Business Banking

Interest rates on business loans: 2022 rates & what to know

Thinking of starting your own business? If so, you may need a small business loan to help launch your company successfully. Learn more about interest rates on business loans in this handy guide.

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All loans come with repayment terms. Most of which require you to make monthly payments for a fixed amount of time, depending on the repayment terms you negotiated with a lender. While many small business owners opt for traditional bank loans, many other loan programs are available through online lenders, credit unions, and the Small Business Administration (SBA). Nonetheless, interest rates will vary between the different types of business loans available and where you choose to submit your loan application.

However, with so many loan options available, it can be difficult for business owners to choose a repayment plan that works best for their business needs. This is especially true if you aren’t already aware of how interest rates on loans function in the first place. With that said, there is no need to worry as we will cover the topic of business loan interest rates in depth.

Additionally, we'll also provide you with guidance on comparing loan rates and preparing your loan application. Therefore, keep reading to learn more about interest rates on business loans in 2022.

What is the average interest rate on a business loan in 2022?

The average interest rate on a business loan in 2022 from a traditional financial institution ranges from 2.54% - to 7.02%. However, the reality is that not all small business owners will qualify for lower interest rates due to several eligibility requirements that we will discuss later in this article. Furthermore, depending on your business needs, you can either opt for a short-term bank loan or a long-term bank loan, which will factor into the rate you are given by the bank.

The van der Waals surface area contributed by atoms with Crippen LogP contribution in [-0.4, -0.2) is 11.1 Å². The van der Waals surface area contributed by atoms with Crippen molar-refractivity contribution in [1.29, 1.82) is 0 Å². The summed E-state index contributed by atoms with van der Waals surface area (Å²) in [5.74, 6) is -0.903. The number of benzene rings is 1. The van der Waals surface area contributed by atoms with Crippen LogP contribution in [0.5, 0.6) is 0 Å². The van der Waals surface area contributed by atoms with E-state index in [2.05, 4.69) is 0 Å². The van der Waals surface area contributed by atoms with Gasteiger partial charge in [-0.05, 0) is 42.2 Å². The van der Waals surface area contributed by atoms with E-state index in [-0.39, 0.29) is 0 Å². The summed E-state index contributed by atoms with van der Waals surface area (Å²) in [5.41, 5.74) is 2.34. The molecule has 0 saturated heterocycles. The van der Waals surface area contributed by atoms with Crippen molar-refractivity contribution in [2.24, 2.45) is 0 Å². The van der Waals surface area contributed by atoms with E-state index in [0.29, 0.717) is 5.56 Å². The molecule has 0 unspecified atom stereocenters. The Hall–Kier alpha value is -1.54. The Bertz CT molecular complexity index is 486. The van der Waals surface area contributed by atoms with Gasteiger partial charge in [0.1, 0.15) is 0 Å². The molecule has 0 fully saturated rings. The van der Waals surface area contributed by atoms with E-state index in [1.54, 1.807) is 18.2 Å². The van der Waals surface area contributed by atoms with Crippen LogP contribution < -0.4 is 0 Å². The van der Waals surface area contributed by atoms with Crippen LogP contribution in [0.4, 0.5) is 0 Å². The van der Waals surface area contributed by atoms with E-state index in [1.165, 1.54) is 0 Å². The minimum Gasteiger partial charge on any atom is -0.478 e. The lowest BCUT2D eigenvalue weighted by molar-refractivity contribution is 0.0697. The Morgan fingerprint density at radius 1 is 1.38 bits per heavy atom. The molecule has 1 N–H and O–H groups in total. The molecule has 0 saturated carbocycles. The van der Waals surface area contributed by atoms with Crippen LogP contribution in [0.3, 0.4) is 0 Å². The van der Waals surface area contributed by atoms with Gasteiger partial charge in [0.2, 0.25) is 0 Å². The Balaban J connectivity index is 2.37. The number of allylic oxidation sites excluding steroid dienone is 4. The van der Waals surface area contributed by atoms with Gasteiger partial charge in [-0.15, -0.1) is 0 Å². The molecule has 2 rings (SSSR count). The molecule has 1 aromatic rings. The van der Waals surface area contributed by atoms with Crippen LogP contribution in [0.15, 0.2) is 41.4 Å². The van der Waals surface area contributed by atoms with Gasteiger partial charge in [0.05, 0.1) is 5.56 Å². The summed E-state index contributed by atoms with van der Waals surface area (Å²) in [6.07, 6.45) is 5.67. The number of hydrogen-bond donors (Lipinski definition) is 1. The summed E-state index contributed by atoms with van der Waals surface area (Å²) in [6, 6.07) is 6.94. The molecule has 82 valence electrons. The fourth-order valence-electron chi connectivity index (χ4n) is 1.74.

Luckily, other loan programs besides traditional bank loans may provide you with more favorable rates. Let's take a closer look at these options below in more detail.

Small Business Administration (SBA)

SBA loans are another popular choice for many business owners looking to borrow money. The administration is funded by the government and functions to provide entrepreneurs with assistance in successfully launching their businesses. While there are different types of business financing opportunities from the SBA, many entrepreneurs opt for the SBA 7(a) loan.

This loan provides you with flexible financing options, meaning you can use the borrowed money for the following:

·       Working Capital

·       Purchasing real estate

·       Purchasing inventory, equipment, machinery, furnishings, supplies, materials, and fixtures

·       Building a new business location or renovating a current location

·       The acquisition of another business

·       Refinancing current business debt

Again, while the U.S. Small Business Administration has numerous financing options, beyond the SBA 7(a), you can expect average business loan rates of 3.75% - 10.25%.

Business Line of Credit

Further, a business line of credit is similar to having credit cards. Borrowers are pre-approved for a loan amount they receive in a lump sum. However, you only pay interest on the money you borrow from your total funds. This means you can continue borrowing money from your line of credit as long as it does not exceed your credit limit.

In addition, using monthly payments, business owners can pay off their debt and replenish their available funds. Therefore, if you are responsible for paying your monthly statement, this is an excellent method of increasing your business credit score. Moreover, while the interest rate will largely be determined by your credit score and other factors, you can expect an annual percentage rate (APR) between 7% - and 79.8% to cover additional fees.